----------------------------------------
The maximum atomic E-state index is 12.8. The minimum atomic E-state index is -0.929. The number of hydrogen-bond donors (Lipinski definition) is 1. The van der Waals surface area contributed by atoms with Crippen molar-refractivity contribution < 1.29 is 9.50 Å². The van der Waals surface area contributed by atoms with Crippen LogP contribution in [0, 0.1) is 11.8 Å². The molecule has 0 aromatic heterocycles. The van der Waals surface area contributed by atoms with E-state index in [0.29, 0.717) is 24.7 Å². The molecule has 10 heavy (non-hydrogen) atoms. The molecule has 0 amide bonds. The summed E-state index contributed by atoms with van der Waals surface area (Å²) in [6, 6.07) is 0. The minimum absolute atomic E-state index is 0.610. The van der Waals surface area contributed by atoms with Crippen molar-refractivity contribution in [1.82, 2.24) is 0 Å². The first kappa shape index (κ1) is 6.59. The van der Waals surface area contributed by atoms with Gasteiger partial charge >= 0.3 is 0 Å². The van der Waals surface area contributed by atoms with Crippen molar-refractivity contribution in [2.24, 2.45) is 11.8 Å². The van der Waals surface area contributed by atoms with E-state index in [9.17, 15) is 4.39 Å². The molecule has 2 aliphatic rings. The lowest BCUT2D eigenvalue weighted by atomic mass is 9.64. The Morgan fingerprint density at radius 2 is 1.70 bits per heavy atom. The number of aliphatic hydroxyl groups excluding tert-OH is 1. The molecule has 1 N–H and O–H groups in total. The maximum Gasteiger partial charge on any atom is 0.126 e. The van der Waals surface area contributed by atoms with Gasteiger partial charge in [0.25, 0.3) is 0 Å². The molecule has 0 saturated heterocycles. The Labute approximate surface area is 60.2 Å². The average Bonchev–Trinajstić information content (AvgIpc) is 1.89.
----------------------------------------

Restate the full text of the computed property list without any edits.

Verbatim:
The maximum atomic E-state index is 12.8. The minimum atomic E-state index is -0.929. The number of hydrogen-bond donors (Lipinski definition) is 1. The van der Waals surface area contributed by atoms with Crippen molar-refractivity contribution < 1.29 is 9.50 Å². The van der Waals surface area contributed by atoms with Crippen LogP contribution in [0, 0.1) is 11.8 Å². The molecule has 0 aromatic heterocycles. The van der Waals surface area contributed by atoms with E-state index in [0.29, 0.717) is 24.7 Å². The molecule has 10 heavy (non-hydrogen) atoms. The molecule has 0 amide bonds. The summed E-state index contributed by atoms with van der Waals surface area (Å²) in [6, 6.07) is 0. The minimum absolute atomic E-state index is 0.610. The van der Waals surface area contributed by atoms with Crippen molar-refractivity contribution in [1.82, 2.24) is 0 Å². The first kappa shape index (κ1) is 6.59. The van der Waals surface area contributed by atoms with Gasteiger partial charge >= 0.3 is 0 Å². The van der Waals surface area contributed by atoms with Crippen molar-refractivity contribution in [2.24, 2.45) is 11.8 Å². The van der Waals surface area contributed by atoms with E-state index in [9.17, 15) is 4.39 Å². The molecule has 2 aliphatic rings. The lowest BCUT2D eigenvalue weighted by atomic mass is 9.64. The Morgan fingerprint density at radius 2 is 1.70 bits per heavy atom. The number of aliphatic hydroxyl groups excluding tert-OH is 1. The molecule has 1 N–H and O–H groups in total. The maximum Gasteiger partial charge on any atom is 0.126 e. The van der Waals surface area contributed by atoms with Gasteiger partial charge in [0.25, 0.3) is 0 Å². The molecule has 0 saturated heterocycles. The Labute approximate surface area is 60.2 Å². The average Bonchev–Trinajstić information content (AvgIpc) is 1.89.